Russia may have suffered between 30,000 and 40,000 battlefield casualties in Ukraine, according to a senior Nato military officer.
The military officer, speaking on condition of anonymity under ground rules set by Nato, added between 7,000 and 15,000 Russians had been killed since it invaded its neighbour on 24 February.
The estimate of those killed is based on information from the Ukrainian government, indications from Russia, and open-source data, Associated Press reported.
It is Nato’s first public estimate of Russian casualties since the beginning of the war.
The US government has largely declined to provide public estimates of Russian or Ukrainian casualties, saying available information is of questionable reliability.
Watch: Mariupol residents suffer continued fighting almost a month since the Russian invasion
The Nato military officer, in a briefing from the alliance’s military headquarters in Belgium on Wednesday, said the estimate of 30,000 to 40,000 Russian casualties is derived from what he called a standard calculation that in war an army suffers three wounded soldiers for every soldier killed.
The officer said the casualties include killed in action and wounded in action, and those taken prisoner or missing in action.
The exact toll on Putin's forces is unknown.
Earlier this week, Western intelligence officials placed the tally of Russian deaths at a "reasonable estimate" of 10,000. If true, this would represent the heaviest number of Russian casualties since the Second World War.
This figure appeared to match a report in a pro-Kremlin Russian newspaper called Komsomolskaya Pravda on Tuesday, which cited Russian Defence ministry data confirming 9,861 troops had died.
However, the death tally was quickly deleted from the article with the newspaper later accusing hackers of planting fake news on its website.
Russia has not officially updated its casualty figures since stating on 2 March that 498 servicemen had been killed and 1,597 wounded.
What is clear, however, is that Russian forces have taken heavy losses in the four weeks since the invasion began. They have been frozen in place for at least a week on multiple fronts and face supply problems and fierce resistance.
As a consequence, Russia has turned to siege tactics and bombardment, causing massive destruction and many civilian deaths.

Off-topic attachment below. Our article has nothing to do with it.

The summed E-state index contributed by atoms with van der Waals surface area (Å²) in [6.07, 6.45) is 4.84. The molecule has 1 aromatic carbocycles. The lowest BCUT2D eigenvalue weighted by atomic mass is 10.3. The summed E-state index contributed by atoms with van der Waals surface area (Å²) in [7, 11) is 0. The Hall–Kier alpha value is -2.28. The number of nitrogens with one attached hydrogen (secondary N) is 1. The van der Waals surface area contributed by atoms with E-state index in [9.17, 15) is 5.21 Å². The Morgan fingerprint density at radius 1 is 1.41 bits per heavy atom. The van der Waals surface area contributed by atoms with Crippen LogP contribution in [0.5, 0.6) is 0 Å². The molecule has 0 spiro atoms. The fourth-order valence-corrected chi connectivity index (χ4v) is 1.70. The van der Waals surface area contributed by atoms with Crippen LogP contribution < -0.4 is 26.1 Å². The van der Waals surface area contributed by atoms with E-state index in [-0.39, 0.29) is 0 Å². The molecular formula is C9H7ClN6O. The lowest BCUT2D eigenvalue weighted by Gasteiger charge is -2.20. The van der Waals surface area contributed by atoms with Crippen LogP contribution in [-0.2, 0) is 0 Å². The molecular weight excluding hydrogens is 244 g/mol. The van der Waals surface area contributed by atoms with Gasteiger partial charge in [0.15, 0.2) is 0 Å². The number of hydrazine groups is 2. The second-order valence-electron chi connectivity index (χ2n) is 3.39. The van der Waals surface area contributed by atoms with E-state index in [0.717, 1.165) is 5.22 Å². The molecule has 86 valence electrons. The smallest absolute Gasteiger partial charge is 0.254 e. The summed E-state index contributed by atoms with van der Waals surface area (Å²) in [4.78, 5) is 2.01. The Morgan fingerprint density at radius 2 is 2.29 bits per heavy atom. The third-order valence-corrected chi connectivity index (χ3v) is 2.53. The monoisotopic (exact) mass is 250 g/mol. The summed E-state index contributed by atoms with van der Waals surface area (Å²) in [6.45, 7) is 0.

Despite its losses so far, Russia may still be hoping to make more gains on the battlefield, especially in the east, in territory including Mariupol, which Moscow demands Ukraine cede to Russian-backed separatists.
But in a daily intelligence update, the UK's defence ministry said the entire battlefield across northern Ukraine – which includes huge armoured columns that once bore down on Kyiv – was now "static", with the invaders apparently trying to reorganise.
A veteran aide of president Vladimir Putin has also resigned over the war and left Russia with no intention to return, two sources said on Wednesday, making him the first senior official to break with the Kremlin since Putin launched his invasion a month ago.
The Kremlin confirmed that the aide, Anatoly Chubais, had resigned of his own accord.
In a further sign of growing Ukrainian confidence, on Wednesday a Ukrainian presidential adviser Oleksiy Arestovych said he expected the active phase of the Russian invasion to be over by the end of April as the Russian advance had already stalled in many areas.
Speaking on local television, Arestovych said Russia had already lost 40% of its attacking forces and played down the prospect of Russia waging nuclear war.
Nato will likely decide on Thursday to ramp up military forces on its eastern flank, the head of the alliance said, while also warning Russia against using nuclear weapons.
"I expect leaders will agree to strengthen Nato's posture in all domains, with major increases in the eastern part of the alliance. On land, in the air and at sea," Nato chief Jens Stoltenberg told a news conference ahead of the summit in Brussels on Thursday.